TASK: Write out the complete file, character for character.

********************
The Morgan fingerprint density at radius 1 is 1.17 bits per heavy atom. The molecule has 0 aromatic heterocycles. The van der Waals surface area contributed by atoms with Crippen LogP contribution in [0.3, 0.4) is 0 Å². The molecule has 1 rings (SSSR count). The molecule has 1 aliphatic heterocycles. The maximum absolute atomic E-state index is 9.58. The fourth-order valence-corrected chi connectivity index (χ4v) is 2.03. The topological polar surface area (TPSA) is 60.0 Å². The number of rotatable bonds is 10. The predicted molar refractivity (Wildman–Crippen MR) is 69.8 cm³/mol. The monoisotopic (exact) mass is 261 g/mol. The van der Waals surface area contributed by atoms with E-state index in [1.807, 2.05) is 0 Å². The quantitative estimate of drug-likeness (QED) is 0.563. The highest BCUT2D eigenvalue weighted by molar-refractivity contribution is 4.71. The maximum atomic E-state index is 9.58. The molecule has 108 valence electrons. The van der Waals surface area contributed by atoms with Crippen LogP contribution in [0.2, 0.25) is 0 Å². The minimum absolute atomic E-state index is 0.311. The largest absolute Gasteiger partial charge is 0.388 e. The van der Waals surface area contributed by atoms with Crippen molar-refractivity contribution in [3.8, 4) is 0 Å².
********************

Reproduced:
The Morgan fingerprint density at radius 1 is 1.17 bits per heavy atom. The molecule has 0 aromatic heterocycles. The van der Waals surface area contributed by atoms with Crippen LogP contribution in [0.3, 0.4) is 0 Å². The molecule has 1 rings (SSSR count). The molecule has 1 aliphatic heterocycles. The maximum absolute atomic E-state index is 9.58. The fourth-order valence-corrected chi connectivity index (χ4v) is 2.03. The topological polar surface area (TPSA) is 60.0 Å². The number of rotatable bonds is 10. The predicted molar refractivity (Wildman–Crippen MR) is 69.8 cm³/mol. The monoisotopic (exact) mass is 261 g/mol. The van der Waals surface area contributed by atoms with E-state index in [1.807, 2.05) is 0 Å². The quantitative estimate of drug-likeness (QED) is 0.563. The highest BCUT2D eigenvalue weighted by molar-refractivity contribution is 4.71. The maximum atomic E-state index is 9.58. The molecule has 108 valence electrons. The van der Waals surface area contributed by atoms with Crippen LogP contribution in [0.2, 0.25) is 0 Å². The minimum absolute atomic E-state index is 0.311. The largest absolute Gasteiger partial charge is 0.388 e. The van der Waals surface area contributed by atoms with Crippen molar-refractivity contribution in [3.8, 4) is 0 Å².